To see what is probably only the tip of an iceberg of information Google is collecting about you, log in to your Google account and go to "Ads Settings". There it is, your simple profile based on your behavior online. This doesn’t mean that companies like Google use the profile they’ve complied about you to your disadvantage. However, it’s important to understand the extent of the collected information and the potential for that information to be shared—knowingly or not—with other entities. Unlike the NSA, private companies like Google are not subject to public scrutiny, oversight, or strict regulations—and no—not even some degree of transparency. To better understand Google’s attitude toward people using their services, it’s best to think of them as the largest marketing company in the world, since most of its revenue is generated through online advertising.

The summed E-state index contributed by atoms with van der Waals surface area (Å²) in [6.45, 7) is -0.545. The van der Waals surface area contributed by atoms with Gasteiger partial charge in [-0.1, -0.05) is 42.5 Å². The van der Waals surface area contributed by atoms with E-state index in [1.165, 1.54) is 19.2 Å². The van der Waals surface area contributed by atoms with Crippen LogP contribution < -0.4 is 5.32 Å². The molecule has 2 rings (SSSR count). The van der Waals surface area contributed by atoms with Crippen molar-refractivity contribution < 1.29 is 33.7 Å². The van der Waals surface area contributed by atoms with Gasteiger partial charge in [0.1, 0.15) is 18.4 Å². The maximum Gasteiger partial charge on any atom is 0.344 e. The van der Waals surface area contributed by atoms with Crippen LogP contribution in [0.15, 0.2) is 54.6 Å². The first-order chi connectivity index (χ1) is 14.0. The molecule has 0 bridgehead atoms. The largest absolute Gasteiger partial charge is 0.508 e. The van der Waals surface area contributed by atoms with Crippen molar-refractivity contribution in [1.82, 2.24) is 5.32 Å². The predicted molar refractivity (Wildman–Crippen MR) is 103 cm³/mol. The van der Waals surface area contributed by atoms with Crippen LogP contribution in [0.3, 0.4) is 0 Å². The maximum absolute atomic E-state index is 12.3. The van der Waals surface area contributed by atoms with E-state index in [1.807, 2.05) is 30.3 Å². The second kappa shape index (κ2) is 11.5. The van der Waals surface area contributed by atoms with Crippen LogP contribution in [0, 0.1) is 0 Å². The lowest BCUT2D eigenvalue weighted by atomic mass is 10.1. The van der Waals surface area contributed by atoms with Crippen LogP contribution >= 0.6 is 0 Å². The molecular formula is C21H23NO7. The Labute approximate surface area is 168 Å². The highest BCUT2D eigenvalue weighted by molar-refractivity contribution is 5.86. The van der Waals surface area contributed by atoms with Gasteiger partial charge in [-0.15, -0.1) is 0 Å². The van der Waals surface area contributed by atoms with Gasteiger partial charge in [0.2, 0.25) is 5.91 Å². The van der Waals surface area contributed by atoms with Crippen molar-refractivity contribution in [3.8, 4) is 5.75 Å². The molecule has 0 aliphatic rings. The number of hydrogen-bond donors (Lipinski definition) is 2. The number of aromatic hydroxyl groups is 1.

What Google tracks:
- Your search history;
- What pages you visited on a site, in what order, how long you stayed there, more;
- Your location;
- Your interests and demographics;
- Your search trends;
- Your Gmail information.
One of the many things you can do to reduce Google’s collection activities is to change the "Ads Setting." Assuming that you trust that Google will honor your opt-out preference and stop following you everywhere on the Internet, go to Ads Settings and opt out under “Opt-out settings.” You can opt out from Google’s personalized ads settings even if you are not logged in to your account, because Google sets a cookie in your web browser and tracks your movements on the Internet even if you are not logged in to a Google account.
To learn more read "15 ways Google monitors you" in U.S. New & World Report.
The Huffington Post published a detailed article on things you can do to limit how much of your activities are tracked not only by Google, but also by Bing and Yahoo, which collect just as much information as does Google.